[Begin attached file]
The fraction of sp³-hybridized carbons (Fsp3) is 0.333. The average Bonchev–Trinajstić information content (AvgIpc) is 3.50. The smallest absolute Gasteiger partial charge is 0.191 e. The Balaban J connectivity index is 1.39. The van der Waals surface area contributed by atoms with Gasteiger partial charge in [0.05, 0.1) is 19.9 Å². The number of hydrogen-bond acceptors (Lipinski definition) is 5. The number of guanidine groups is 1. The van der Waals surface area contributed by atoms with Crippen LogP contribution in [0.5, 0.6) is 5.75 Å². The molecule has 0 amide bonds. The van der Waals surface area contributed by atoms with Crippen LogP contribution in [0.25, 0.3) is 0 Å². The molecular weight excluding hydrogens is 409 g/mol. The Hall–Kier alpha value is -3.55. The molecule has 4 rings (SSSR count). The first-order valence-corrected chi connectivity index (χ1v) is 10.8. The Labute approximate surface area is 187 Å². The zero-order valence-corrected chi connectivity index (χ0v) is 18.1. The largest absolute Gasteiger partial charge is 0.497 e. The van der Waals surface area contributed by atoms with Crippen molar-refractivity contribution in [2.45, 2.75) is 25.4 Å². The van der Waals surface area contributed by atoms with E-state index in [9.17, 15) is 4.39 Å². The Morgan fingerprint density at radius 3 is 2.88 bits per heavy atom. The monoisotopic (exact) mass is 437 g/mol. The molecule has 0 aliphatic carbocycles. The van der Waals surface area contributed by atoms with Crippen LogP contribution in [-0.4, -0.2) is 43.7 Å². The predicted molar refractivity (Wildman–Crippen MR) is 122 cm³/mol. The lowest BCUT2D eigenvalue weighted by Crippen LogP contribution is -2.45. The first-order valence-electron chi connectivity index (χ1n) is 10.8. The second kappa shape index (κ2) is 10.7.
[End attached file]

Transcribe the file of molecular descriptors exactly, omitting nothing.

The fraction of sp³-hybridized carbons (Fsp3) is 0.333. The average Bonchev–Trinajstić information content (AvgIpc) is 3.50. The smallest absolute Gasteiger partial charge is 0.191 e. The Balaban J connectivity index is 1.39. The van der Waals surface area contributed by atoms with Gasteiger partial charge in [0.05, 0.1) is 19.9 Å². The number of hydrogen-bond acceptors (Lipinski definition) is 5. The number of guanidine groups is 1. The van der Waals surface area contributed by atoms with Crippen LogP contribution in [0.5, 0.6) is 5.75 Å². The molecule has 0 amide bonds. The van der Waals surface area contributed by atoms with Crippen LogP contribution in [0.25, 0.3) is 0 Å². The molecular weight excluding hydrogens is 409 g/mol. The Hall–Kier alpha value is -3.55. The molecule has 4 rings (SSSR count). The first-order valence-corrected chi connectivity index (χ1v) is 10.8. The Labute approximate surface area is 187 Å². The zero-order valence-corrected chi connectivity index (χ0v) is 18.1. The largest absolute Gasteiger partial charge is 0.497 e. The van der Waals surface area contributed by atoms with Crippen molar-refractivity contribution in [2.45, 2.75) is 25.4 Å². The van der Waals surface area contributed by atoms with E-state index in [9.17, 15) is 4.39 Å². The Morgan fingerprint density at radius 3 is 2.88 bits per heavy atom. The monoisotopic (exact) mass is 437 g/mol. The molecule has 0 aliphatic carbocycles. The van der Waals surface area contributed by atoms with Crippen LogP contribution in [-0.4, -0.2) is 43.7 Å². The predicted molar refractivity (Wildman–Crippen MR) is 122 cm³/mol. The lowest BCUT2D eigenvalue weighted by Crippen LogP contribution is -2.45. The first-order valence-electron chi connectivity index (χ1n) is 10.8. The second kappa shape index (κ2) is 10.7.